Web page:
eve weather, eve energy, review

Where this device excels is in the HomeKit automation features. With the weather station acting as a trigger, you can, for example, connect it to the Eve Energy plug and if the temperature falls below a certain threshold, that can trigger a heater plugged into Eve Energy to turn on. Conversely a rise in temperature can cause a fan to spin up. Because of the outdoor nature of the Weather station, it would be ideal, for example, to use in a greenhouse.

While the Weather unit will share basic temperature, humidity and condition details, for any of the automation features to work, you need one of the aforementioned hub devices.

Using Eve Energy

Eve Energy works as both a smart plug and an energy monitor. You can set it to turn on and off on a schedule, control it through HomeKit’s app, or using Siri for remote voice control.

The app also monitors power usage through the plug and gives you readings about total consumption, projected costs, etc. That info can help with optimizing your home setup to save money.

The on/off functions work quite well and the response to Siri commands is quite instantaneous.

Routines

One of the often-overlooked advantages to sensors like Eve Weather and Eve Energy is their ability to provide triggers for automation routines. Having a temperature or humidity input means you can create a routine to trigger a fan or humidifier within a greenhouse, for instance. The Eve Energy can be configured to turn on and off when an Eve motion sensor detects someone is home, for example, or to turn itself on at sunset for ambient room light.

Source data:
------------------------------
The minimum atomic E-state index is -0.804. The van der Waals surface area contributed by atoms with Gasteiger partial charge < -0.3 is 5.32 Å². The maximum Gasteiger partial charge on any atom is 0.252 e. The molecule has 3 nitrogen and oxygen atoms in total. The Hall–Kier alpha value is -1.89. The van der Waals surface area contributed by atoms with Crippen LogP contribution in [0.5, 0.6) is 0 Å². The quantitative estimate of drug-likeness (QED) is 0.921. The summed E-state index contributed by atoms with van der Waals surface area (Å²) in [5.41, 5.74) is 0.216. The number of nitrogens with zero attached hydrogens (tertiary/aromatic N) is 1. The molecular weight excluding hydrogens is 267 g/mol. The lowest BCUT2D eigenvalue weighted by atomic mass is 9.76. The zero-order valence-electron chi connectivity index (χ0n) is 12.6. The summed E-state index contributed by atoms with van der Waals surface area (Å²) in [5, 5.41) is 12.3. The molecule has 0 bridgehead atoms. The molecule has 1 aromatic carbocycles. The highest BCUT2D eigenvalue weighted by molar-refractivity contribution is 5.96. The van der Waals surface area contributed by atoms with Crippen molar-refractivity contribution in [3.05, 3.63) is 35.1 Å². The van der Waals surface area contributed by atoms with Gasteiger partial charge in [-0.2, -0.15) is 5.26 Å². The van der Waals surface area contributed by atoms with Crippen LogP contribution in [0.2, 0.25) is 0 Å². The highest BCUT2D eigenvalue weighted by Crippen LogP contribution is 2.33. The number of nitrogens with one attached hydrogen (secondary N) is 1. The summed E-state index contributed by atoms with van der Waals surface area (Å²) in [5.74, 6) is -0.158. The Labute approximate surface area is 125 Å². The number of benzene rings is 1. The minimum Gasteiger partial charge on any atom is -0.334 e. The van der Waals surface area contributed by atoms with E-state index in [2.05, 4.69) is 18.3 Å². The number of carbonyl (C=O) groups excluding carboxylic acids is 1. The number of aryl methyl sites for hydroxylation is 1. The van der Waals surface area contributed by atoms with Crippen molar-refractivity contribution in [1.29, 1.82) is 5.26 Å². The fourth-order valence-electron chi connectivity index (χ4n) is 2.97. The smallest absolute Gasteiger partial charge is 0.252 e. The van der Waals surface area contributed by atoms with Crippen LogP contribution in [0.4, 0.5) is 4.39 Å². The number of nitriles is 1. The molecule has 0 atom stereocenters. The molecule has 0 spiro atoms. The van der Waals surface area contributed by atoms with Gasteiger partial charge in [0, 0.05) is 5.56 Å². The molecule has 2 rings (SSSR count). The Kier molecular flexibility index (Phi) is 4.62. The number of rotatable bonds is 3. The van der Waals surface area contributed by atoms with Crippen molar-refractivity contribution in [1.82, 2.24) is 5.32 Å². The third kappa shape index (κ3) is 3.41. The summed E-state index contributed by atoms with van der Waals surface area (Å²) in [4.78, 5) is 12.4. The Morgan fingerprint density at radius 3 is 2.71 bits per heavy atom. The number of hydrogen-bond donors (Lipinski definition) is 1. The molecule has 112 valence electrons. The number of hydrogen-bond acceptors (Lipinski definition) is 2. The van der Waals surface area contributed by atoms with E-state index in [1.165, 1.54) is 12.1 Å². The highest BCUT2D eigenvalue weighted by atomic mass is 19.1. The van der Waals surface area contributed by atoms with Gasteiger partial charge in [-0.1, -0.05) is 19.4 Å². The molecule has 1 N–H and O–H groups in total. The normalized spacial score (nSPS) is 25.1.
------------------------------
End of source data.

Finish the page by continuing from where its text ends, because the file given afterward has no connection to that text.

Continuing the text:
Overall thoughts: Eve home automation

Overall, Eve is definitely drinking Apple’s tea, and making smart, sleek and streamlined devices that integrate really well into the Apple ecosystem. These devices do exactly what they’re supposed to and work well. Downsides? With the Eve Weather in particular, the screen is hard to read, and with this whole system, you do need one of Apple’s more expensive devices as a hub to get full functionality.

I can recommend these for the HomeKit house, but for others, these likely won’t give you what you need.

Eve Energy plug/monitor sells for about $39USD, while the Connected weather station is about $69USD.

**A note about Affiliate Links: TechGadgetsCanada is supported by our readers. Occasionally I will include affiliate links in my reviews. I do this partly for convenience of the reader (since I’ll almost always include a link to the company website or similar anyway) in case you want to read more or purchase, but I also may get a small commission from the click, which helps me keep the blog running. If you choose to use this link I thank you greatly for supporting the blog. There’s no obligation or cost to you for using these links.

Erin L

Erin L

I'm a journalist, tech blogger, writer, TV producer, silversmith& jewelry designer, foodie and world traveler. I blog, write for publications, and supply freelance writing services to Calgary, and the world.